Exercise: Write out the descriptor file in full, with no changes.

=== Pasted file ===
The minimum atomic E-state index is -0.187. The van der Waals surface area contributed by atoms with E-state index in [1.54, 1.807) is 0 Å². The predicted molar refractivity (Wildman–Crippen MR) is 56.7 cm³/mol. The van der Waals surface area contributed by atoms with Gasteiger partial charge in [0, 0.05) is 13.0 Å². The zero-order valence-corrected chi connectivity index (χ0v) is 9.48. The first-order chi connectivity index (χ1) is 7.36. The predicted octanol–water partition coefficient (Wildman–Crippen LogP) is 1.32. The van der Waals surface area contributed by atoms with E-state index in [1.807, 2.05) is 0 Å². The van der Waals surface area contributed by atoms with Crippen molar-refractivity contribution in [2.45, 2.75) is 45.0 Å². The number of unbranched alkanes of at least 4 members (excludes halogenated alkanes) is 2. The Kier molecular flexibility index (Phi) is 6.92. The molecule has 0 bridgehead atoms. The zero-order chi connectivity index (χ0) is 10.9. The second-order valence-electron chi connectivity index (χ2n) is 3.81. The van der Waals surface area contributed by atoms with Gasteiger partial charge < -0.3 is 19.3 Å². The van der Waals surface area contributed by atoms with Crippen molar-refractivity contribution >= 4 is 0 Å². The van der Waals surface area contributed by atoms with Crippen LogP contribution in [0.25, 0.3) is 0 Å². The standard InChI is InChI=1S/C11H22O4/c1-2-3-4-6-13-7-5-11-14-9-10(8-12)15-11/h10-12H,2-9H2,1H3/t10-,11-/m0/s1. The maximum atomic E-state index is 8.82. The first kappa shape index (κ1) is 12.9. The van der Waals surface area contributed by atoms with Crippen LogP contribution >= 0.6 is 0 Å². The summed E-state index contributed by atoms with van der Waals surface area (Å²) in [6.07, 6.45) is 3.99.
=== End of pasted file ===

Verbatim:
The minimum atomic E-state index is -0.187. The van der Waals surface area contributed by atoms with E-state index in [1.54, 1.807) is 0 Å². The predicted molar refractivity (Wildman–Crippen MR) is 56.7 cm³/mol. The van der Waals surface area contributed by atoms with Gasteiger partial charge in [0, 0.05) is 13.0 Å². The zero-order valence-corrected chi connectivity index (χ0v) is 9.48. The first-order chi connectivity index (χ1) is 7.36. The predicted octanol–water partition coefficient (Wildman–Crippen LogP) is 1.32. The van der Waals surface area contributed by atoms with E-state index in [1.807, 2.05) is 0 Å². The van der Waals surface area contributed by atoms with Crippen molar-refractivity contribution in [2.45, 2.75) is 45.0 Å². The number of unbranched alkanes of at least 4 members (excludes halogenated alkanes) is 2. The Kier molecular flexibility index (Phi) is 6.92. The molecule has 0 bridgehead atoms. The zero-order chi connectivity index (χ0) is 10.9. The second-order valence-electron chi connectivity index (χ2n) is 3.81. The van der Waals surface area contributed by atoms with Gasteiger partial charge < -0.3 is 19.3 Å². The van der Waals surface area contributed by atoms with Crippen molar-refractivity contribution >= 4 is 0 Å². The van der Waals surface area contributed by atoms with Crippen LogP contribution in [0.25, 0.3) is 0 Å². The standard InChI is InChI=1S/C11H22O4/c1-2-3-4-6-13-7-5-11-14-9-10(8-12)15-11/h10-12H,2-9H2,1H3/t10-,11-/m0/s1. The maximum atomic E-state index is 8.82. The first kappa shape index (κ1) is 12.9. The van der Waals surface area contributed by atoms with Crippen LogP contribution >= 0.6 is 0 Å². The summed E-state index contributed by atoms with van der Waals surface area (Å²) in [6.07, 6.45) is 3.99.